[AfrICANN-discuss] Internet interoperability in doubt as ITU & IETF split over MPLS standards

Anne-Rachel Inné annerachel at gmail.com
Tue Mar 1 16:58:37 SAST 2011


Internet interoperability in doubt as ITU & IETF split over MPLS standards

By Stuart Corner
Tuesday, 01 March 2011 16:04

Business IT - Networking
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The Internet Engineering Taskforce (IETF) and the International
Telecommunication Union (ITU) have decided to go their separate ways
in the development of standards for multiprotocol label switching
(MPLS): a move that the IETF warns could jeopardise the future
interoperability of the Internet.

The IETF has announced plans to continue "to gather transport
requirements and work to extend IETF MPLS forwarding, operations
administration and maintenance (OAM), survivability, network
management, and control plane protocols."

This announcement comes on the heels of a decision taken at the ITU on
25 February to move ahead with parallel technology development for OAM
in MPLS transport networks.

According to IETF, "This step, over time, will affect the flow of
Internet traffic, as separate standards will lead to products that are
not able to interoperate." It described the split between the two
organisations, which have a long history of technical collaboration,
as being "without precedent."

Russ Housley, IETF chair, said; "The Internet we know today could not
have come about without open, interoperable, global standards. I am
surprised and disappointed by the action taken by the ITU.
Collaboration on MPLS transport profile specifications have taken
longer than expected, but the result is quality specifications, and
many vendors are implementing them."

Lynn St Amour, president and CEO of the Internet Society, added: "This
action takes us away from the path of global interoperability. It will
have a detrimental effect on the long term health of the Internet, and
reduce the benefits to all of us as users.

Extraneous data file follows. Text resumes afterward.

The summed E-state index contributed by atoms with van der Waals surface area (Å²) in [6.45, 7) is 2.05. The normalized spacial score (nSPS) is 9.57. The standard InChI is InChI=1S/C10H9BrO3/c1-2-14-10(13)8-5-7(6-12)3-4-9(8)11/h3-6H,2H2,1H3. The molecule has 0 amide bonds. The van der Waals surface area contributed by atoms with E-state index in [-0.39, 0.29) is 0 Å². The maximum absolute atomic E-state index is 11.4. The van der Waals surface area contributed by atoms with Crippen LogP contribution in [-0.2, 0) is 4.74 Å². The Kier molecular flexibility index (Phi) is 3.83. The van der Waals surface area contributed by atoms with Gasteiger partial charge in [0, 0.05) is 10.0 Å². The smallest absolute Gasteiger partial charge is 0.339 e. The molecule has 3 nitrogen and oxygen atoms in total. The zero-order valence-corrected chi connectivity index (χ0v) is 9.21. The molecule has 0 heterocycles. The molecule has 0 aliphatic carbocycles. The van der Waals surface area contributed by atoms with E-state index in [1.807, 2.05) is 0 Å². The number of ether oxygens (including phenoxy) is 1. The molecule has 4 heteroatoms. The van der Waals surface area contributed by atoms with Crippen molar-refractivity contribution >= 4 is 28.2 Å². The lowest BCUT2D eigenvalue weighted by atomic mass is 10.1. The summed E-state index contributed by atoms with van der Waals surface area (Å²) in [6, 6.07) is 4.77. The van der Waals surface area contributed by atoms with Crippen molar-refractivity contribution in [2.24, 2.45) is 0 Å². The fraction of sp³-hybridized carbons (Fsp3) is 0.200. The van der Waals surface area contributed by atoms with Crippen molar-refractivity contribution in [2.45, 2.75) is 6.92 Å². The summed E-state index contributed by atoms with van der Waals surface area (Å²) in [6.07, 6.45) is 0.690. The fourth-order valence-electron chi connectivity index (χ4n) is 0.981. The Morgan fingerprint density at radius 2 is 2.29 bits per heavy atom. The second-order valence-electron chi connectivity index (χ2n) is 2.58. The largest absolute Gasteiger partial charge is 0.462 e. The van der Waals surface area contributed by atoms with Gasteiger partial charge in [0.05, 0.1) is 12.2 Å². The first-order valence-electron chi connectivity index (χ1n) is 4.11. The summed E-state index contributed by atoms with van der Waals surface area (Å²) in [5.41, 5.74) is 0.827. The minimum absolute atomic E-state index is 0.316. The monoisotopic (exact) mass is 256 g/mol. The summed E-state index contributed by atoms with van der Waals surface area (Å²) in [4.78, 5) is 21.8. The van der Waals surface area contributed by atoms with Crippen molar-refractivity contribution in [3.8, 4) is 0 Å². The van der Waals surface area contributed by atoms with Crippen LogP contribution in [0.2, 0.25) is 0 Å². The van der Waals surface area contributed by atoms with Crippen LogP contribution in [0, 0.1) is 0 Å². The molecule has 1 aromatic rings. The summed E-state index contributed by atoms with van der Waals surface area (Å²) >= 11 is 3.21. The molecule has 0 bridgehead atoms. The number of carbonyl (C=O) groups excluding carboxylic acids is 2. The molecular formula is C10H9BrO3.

In what it said was "a big step towards leveraging existing MPLS
deployment in transport networks," the ITU said it had agreed first
stage approval of a key new standard that would "give network
operators the tools necessary to manage large scale deployments of
MPLS-based networks."

According to the ITU, "Network operators will now have a choice of OAM
(operations, administration and maintenance) tools to best meet their
specific transport network requirements. These OAM tools in the hands
of network operators will, in particular, allow quick detection of
defects and fault isolation."

It explained: "MPLS is widely embraced in backbone networks as a way
to speed up routers. The OAM tools in the ITU-T standard are based on
technology proven in carrier grade ethernet services and legacy
transport networks, making it easier for operators to upgrade. In
addition to reducing labour costs, network operators will see
significantly reduced capital expenditure (capex) costs given that the
standard allows for more efficient allocation of bandwidth."

However, according to IETF "If both technologies are deployed, it is
likely that there will be confusion; if only one is deployed, the
existence of the alternative is irrelevant. In this instance, there
are believed to be commercial products in development for both
proposals, so confusion appears inevitable."

The IETF blamed the split on "Certain [ITU] members [that] chose to
develop this competing technology in the ITU…instead of just one as
recommended by the [ITU & IETF] Joint Working Team."

MPLS is a networking standard, created by the IETF, that assigns
labels to data packets, which can then operate across multiple
different protocols. Forwarding or switching decisions for MPLS
packets from one network node to another are made on the basis of the
label (ie without requiring equipment to examine the packet's content)
facilitating easy to create end-to-end circuits.

MPLS is commonly used to create virtual private networks (VPNs), and
it can be used to deliver different levels of quality of service (QoS)
for different types of data. It is also gives service providers
flexibility in routing; for example, to avoid broken links or

The IETF defined the MPLS specification, as part of the overall
Internet technology specifications, which include the Internet
Protocol version 4 (IPv4) and Internet Protocol version 6 (IPv6).

This article first appeared in ExchangeDaily, iTWire's daily
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